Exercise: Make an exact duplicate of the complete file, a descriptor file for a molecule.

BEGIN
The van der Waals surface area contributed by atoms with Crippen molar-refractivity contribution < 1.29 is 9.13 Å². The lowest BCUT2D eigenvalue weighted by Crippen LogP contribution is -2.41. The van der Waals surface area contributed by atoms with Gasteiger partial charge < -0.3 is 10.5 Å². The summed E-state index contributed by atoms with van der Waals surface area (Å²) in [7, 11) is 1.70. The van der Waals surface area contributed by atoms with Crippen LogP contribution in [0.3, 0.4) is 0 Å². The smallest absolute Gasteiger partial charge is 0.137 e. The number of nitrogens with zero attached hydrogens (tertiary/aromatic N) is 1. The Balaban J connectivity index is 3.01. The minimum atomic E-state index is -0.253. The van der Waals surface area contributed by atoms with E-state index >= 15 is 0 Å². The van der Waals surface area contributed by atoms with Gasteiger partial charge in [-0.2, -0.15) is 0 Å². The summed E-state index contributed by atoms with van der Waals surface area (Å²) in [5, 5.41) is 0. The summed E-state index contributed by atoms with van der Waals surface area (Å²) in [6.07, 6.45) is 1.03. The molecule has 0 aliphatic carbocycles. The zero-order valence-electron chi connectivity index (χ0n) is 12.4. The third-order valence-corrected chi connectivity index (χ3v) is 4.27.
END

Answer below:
The van der Waals surface area contributed by atoms with Crippen molar-refractivity contribution < 1.29 is 9.13 Å². The lowest BCUT2D eigenvalue weighted by Crippen LogP contribution is -2.41. The van der Waals surface area contributed by atoms with Gasteiger partial charge < -0.3 is 10.5 Å². The summed E-state index contributed by atoms with van der Waals surface area (Å²) in [7, 11) is 1.70. The van der Waals surface area contributed by atoms with Crippen LogP contribution in [0.3, 0.4) is 0 Å². The smallest absolute Gasteiger partial charge is 0.137 e. The number of nitrogens with zero attached hydrogens (tertiary/aromatic N) is 1. The Balaban J connectivity index is 3.01. The minimum atomic E-state index is -0.253. The van der Waals surface area contributed by atoms with E-state index >= 15 is 0 Å². The van der Waals surface area contributed by atoms with Gasteiger partial charge in [-0.2, -0.15) is 0 Å². The summed E-state index contributed by atoms with van der Waals surface area (Å²) in [5, 5.41) is 0. The summed E-state index contributed by atoms with van der Waals surface area (Å²) in [6.07, 6.45) is 1.03. The molecule has 0 aliphatic carbocycles. The zero-order valence-electron chi connectivity index (χ0n) is 12.4. The third-order valence-corrected chi connectivity index (χ3v) is 4.27.